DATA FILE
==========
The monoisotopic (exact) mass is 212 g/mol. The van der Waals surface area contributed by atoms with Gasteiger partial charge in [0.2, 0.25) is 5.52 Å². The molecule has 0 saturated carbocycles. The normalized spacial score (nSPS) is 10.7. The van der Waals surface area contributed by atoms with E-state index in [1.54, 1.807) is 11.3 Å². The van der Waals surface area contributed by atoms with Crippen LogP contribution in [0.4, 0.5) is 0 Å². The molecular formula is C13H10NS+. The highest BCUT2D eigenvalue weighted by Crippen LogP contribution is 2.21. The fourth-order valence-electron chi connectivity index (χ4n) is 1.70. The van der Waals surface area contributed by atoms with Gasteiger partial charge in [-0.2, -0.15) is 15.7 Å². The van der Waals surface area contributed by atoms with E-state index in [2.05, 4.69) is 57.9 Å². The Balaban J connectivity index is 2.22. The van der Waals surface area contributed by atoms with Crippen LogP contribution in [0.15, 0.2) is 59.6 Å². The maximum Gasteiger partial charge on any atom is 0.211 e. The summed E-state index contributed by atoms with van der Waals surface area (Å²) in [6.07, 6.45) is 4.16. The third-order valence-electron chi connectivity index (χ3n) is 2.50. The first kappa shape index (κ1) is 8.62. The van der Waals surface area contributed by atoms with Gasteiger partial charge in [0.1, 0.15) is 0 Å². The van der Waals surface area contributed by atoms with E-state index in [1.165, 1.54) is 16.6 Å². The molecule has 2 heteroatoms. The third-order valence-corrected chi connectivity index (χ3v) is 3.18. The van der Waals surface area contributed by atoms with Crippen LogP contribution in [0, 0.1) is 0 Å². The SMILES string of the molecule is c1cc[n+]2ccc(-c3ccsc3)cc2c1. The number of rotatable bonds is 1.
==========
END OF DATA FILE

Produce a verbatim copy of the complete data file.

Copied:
The monoisotopic (exact) mass is 212 g/mol. The van der Waals surface area contributed by atoms with Gasteiger partial charge in [0.2, 0.25) is 5.52 Å². The molecule has 0 saturated carbocycles. The normalized spacial score (nSPS) is 10.7. The van der Waals surface area contributed by atoms with E-state index in [1.54, 1.807) is 11.3 Å². The van der Waals surface area contributed by atoms with Crippen LogP contribution in [0.4, 0.5) is 0 Å². The molecular formula is C13H10NS+. The highest BCUT2D eigenvalue weighted by Crippen LogP contribution is 2.21. The fourth-order valence-electron chi connectivity index (χ4n) is 1.70. The van der Waals surface area contributed by atoms with Gasteiger partial charge in [-0.2, -0.15) is 15.7 Å². The van der Waals surface area contributed by atoms with E-state index in [2.05, 4.69) is 57.9 Å². The Balaban J connectivity index is 2.22. The van der Waals surface area contributed by atoms with Crippen LogP contribution in [0.15, 0.2) is 59.6 Å². The maximum Gasteiger partial charge on any atom is 0.211 e. The summed E-state index contributed by atoms with van der Waals surface area (Å²) in [6.07, 6.45) is 4.16. The third-order valence-electron chi connectivity index (χ3n) is 2.50. The first kappa shape index (κ1) is 8.62. The van der Waals surface area contributed by atoms with Gasteiger partial charge in [0.1, 0.15) is 0 Å². The van der Waals surface area contributed by atoms with E-state index in [1.165, 1.54) is 16.6 Å². The molecule has 2 heteroatoms. The third-order valence-corrected chi connectivity index (χ3v) is 3.18. The van der Waals surface area contributed by atoms with Crippen LogP contribution in [0, 0.1) is 0 Å². The SMILES string of the molecule is c1cc[n+]2ccc(-c3ccsc3)cc2c1. The number of rotatable bonds is 1.